Learn how easy it is to sync an existing GitHub or Google Code repo to a SourceForge project! See Demo


#99 Error creating dual boot

Kenneth Davis
Kernel (32)
Willem Visser

I followed the Freedos manual on creating a dual boot (johnson.tmfc.net/dos/) and created a freedos installation cd (GPartedLiveCD) as described in the manual. I booted the pc and started "linux". I selected XVesa server as a boot option and went to "Done".

Then an error message appeared:"No GPartedLiveCD found. Kernel panic- not syncing:Attempted to kill init".

What am i doing wrong?




  • Willem Visser
    Willem Visser

    I downloaded an iso image of a GPartedLiveCD from your site and it worked! I was able to partition the disk. After that I used the other disk to install Freedos .95.
    Creating the GAG was also no problem.
    I started Freedos, but was not able to see the contents of the old floppies ( that were made under ms-dos).
    The floppy was loaded bu instead of the files showd only one fil, named RRaA or Freed.os.
    What can i do in freedos to show the contents of the old floppys?

  • I remember seeing that guide on Johnson Lam's site, but it was a while ago. Apparently you're referring to this (and it's unofficial, BTW): http://johnson.tmfc.net/dos/dos-prewin.html

    It seems to be mostly about resizing XP's NTFS to allow dual booting with FreeDOS (since XP has no real DOS anymore except maybe optional floppy-only). Vista on up allow natively resizing NTFS, so you shouldn't need GParted just to resize NTFS and create a DOS FAT.

    But you seem to say you're dual booting with Linux. Well, first of all, that old copy is from 2006, so I wouldn't recommend that. If you want a semi-lean Linux, I'd (naively) suggest PuppyLinux. Dual booting is easier when you can just wipe the whole physical drive and start from scratch. I personally would (and do) use it and BTTR's simple BOOTMGR. There is no huge need to install FreeDOS from another OS. You can use FD FDISK (or similar, e.g. XFDISK or SPFDISK) to create a FAT, reboot, FORMAT it, then SYS C: and XCOPY whatever files / dirs you want. Though I think Windows works better if you do other OSes first before actually installing Windows. For Vista and newer, you may need to muck with the newer BCD boot manager, so search online for EasyBCD to help you. (Or use UNetBootin or Rufus for USB drive.)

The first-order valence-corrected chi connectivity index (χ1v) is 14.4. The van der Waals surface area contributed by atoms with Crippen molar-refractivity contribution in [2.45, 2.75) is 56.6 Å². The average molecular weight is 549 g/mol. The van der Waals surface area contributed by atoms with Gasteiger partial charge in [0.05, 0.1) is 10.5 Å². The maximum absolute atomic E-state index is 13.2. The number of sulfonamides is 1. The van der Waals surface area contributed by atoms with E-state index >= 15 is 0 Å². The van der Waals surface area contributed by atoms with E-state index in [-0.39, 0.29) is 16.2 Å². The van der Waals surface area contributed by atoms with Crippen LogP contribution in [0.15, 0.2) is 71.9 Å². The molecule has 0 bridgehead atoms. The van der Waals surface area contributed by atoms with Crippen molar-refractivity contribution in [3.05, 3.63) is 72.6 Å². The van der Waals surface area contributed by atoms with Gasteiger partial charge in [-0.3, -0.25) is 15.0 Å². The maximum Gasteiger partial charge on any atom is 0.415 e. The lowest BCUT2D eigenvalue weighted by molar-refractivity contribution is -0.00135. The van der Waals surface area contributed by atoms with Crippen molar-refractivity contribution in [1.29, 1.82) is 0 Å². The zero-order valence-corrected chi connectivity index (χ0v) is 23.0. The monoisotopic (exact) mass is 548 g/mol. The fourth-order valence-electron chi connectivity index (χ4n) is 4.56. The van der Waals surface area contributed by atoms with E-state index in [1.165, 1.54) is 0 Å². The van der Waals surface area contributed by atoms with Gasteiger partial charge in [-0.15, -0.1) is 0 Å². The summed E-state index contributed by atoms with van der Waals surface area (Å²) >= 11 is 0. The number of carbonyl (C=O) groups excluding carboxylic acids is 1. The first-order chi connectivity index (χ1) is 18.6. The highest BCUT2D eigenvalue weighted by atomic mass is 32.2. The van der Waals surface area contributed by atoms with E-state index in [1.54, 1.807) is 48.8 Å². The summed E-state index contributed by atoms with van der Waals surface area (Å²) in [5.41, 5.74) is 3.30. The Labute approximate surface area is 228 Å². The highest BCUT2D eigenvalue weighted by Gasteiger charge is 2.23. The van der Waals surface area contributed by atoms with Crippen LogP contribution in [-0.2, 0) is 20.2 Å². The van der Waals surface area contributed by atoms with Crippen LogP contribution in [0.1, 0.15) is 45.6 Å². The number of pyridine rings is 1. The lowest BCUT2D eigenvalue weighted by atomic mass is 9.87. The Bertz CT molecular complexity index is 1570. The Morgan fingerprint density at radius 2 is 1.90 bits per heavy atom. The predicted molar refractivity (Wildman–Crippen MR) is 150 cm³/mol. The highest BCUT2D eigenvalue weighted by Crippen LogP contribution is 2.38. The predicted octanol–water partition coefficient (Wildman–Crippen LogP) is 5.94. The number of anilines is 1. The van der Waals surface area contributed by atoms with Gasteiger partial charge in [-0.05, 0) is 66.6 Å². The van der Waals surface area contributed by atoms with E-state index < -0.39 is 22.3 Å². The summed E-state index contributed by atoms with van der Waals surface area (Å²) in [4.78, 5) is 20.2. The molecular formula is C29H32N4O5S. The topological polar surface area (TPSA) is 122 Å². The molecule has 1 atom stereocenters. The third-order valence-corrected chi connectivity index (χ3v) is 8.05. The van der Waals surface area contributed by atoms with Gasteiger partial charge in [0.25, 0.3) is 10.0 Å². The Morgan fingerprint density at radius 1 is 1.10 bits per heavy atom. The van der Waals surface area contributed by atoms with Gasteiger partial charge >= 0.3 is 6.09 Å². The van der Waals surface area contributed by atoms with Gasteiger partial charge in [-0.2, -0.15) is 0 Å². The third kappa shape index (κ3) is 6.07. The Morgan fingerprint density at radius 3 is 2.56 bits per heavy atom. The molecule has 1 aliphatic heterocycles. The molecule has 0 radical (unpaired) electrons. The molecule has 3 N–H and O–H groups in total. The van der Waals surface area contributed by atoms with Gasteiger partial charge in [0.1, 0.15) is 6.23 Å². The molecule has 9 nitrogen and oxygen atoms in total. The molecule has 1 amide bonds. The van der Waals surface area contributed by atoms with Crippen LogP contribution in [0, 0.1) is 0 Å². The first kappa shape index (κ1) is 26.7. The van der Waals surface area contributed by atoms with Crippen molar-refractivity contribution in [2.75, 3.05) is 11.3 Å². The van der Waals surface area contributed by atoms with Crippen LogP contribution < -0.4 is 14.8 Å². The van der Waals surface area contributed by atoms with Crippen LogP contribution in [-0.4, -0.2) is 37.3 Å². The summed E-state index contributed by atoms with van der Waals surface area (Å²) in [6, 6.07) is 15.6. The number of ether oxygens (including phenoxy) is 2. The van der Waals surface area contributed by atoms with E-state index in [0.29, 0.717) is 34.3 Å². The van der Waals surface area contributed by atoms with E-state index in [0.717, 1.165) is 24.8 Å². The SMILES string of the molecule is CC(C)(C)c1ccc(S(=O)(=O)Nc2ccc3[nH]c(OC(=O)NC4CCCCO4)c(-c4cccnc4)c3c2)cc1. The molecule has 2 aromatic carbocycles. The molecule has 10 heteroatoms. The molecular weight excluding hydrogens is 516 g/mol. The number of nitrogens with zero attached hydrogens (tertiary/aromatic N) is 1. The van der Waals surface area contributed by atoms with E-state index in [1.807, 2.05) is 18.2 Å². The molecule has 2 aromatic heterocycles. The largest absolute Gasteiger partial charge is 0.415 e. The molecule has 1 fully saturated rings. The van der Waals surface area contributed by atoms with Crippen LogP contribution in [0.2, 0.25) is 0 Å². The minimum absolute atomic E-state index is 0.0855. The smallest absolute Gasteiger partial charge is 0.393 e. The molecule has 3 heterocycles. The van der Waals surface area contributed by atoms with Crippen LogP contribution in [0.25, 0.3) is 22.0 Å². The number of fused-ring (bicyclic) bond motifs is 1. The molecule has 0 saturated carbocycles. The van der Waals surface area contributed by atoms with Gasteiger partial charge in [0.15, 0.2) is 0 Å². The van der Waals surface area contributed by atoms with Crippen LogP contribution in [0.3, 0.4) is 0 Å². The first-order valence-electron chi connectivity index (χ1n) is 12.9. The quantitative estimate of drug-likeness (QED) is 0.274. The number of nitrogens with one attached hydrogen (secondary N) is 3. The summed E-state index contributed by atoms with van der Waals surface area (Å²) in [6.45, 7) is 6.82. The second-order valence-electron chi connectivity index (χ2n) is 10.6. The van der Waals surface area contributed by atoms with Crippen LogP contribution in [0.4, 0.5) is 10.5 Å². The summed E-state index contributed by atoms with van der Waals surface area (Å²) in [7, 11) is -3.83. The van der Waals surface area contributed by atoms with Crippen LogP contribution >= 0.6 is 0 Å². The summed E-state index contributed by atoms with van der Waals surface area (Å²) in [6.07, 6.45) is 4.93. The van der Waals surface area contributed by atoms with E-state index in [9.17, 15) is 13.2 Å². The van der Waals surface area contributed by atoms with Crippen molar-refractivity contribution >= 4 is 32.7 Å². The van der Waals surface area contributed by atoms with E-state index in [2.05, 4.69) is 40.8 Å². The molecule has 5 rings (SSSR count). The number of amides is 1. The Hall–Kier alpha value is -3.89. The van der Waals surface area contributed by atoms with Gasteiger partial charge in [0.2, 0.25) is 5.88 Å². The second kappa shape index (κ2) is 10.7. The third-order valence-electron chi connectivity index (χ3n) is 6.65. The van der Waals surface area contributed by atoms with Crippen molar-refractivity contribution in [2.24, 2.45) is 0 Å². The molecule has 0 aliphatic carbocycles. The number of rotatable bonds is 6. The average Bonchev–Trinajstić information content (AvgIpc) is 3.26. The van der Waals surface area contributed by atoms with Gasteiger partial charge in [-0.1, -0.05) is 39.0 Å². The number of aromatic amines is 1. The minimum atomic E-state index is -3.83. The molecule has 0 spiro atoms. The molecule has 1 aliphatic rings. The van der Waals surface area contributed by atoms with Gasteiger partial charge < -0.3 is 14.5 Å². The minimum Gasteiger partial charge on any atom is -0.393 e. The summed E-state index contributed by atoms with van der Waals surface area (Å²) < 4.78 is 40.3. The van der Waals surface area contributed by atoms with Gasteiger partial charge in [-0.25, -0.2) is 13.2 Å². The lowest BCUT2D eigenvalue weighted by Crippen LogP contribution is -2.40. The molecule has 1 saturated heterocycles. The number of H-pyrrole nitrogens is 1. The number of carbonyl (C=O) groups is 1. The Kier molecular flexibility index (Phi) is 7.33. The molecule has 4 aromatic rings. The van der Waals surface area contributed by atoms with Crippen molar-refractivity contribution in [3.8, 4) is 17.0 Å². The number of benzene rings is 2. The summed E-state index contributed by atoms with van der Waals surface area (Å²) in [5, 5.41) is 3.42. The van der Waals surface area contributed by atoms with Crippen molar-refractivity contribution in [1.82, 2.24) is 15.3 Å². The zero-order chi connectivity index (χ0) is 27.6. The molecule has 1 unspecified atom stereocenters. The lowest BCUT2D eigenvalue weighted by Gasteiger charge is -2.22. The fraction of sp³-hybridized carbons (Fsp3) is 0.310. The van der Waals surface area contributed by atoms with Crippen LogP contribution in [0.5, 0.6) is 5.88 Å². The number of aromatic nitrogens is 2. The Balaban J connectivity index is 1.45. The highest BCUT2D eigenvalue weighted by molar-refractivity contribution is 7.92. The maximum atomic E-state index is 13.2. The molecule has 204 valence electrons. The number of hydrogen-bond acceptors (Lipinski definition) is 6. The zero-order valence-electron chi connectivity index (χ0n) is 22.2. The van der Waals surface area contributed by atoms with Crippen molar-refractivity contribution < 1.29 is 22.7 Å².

As for old floppies, reading them from within FreeDOS should work fine. While I don't use floppies as much anymore (as they are unpopular, though I do have a Sony USB floppy drive), I've never had any issues (except in rare cases) with FAT12 floppies across OSes.

    Way back in the day, my 1994 PC wrote some floppies that may or may not have been formatted properly. For some reason, no later machine was ever able to read those, but otherwise I've had no problems reading floppies across machines. But keep in mind that hardware isn't infallible and sometimes drives fail or are misaligned. You "should" be able to read floppies (and/or raw images of them) inside Linux via mounting or MTools or QEMU or VBox or whatever. If it doesn't work there either, your problem is a bit more difficult to solve.

    P.S. If none of this is helpful enough, try the mailing lists (e.g. freedos-user), where more experienced people lurk.